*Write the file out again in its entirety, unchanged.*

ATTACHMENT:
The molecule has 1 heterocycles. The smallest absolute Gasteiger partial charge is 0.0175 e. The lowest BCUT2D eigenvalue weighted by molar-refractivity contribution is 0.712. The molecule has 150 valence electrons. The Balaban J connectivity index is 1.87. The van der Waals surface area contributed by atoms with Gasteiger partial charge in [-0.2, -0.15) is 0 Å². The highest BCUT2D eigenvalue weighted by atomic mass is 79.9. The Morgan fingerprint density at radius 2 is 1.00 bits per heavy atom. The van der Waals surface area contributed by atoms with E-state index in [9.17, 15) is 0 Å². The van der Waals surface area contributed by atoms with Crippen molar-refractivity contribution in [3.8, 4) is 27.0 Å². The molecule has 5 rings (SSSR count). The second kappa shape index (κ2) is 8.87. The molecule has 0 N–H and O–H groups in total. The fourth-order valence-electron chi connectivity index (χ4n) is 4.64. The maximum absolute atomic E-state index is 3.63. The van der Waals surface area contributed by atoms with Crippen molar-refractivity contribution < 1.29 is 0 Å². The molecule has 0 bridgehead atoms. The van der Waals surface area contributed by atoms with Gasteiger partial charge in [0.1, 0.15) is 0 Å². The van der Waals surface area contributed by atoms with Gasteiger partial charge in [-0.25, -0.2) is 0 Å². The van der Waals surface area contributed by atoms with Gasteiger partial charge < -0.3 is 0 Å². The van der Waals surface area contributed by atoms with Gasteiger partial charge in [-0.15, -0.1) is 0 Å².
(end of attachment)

The molecule has 1 heterocycles. The smallest absolute Gasteiger partial charge is 0.0175 e. The lowest BCUT2D eigenvalue weighted by molar-refractivity contribution is 0.712. The molecule has 150 valence electrons. The Balaban J connectivity index is 1.87. The van der Waals surface area contributed by atoms with Gasteiger partial charge in [-0.2, -0.15) is 0 Å². The highest BCUT2D eigenvalue weighted by atomic mass is 79.9. The Morgan fingerprint density at radius 2 is 1.00 bits per heavy atom. The van der Waals surface area contributed by atoms with E-state index in [9.17, 15) is 0 Å². The van der Waals surface area contributed by atoms with Crippen molar-refractivity contribution in [3.8, 4) is 27.0 Å². The molecule has 5 rings (SSSR count). The second kappa shape index (κ2) is 8.87. The molecule has 0 N–H and O–H groups in total. The fourth-order valence-electron chi connectivity index (χ4n) is 4.64. The maximum absolute atomic E-state index is 3.63. The van der Waals surface area contributed by atoms with Crippen molar-refractivity contribution < 1.29 is 0 Å². The molecule has 0 bridgehead atoms. The van der Waals surface area contributed by atoms with Gasteiger partial charge in [0.1, 0.15) is 0 Å². The van der Waals surface area contributed by atoms with Gasteiger partial charge in [-0.25, -0.2) is 0 Å². The van der Waals surface area contributed by atoms with Gasteiger partial charge < -0.3 is 0 Å². The van der Waals surface area contributed by atoms with Gasteiger partial charge in [-0.15, -0.1) is 0 Å².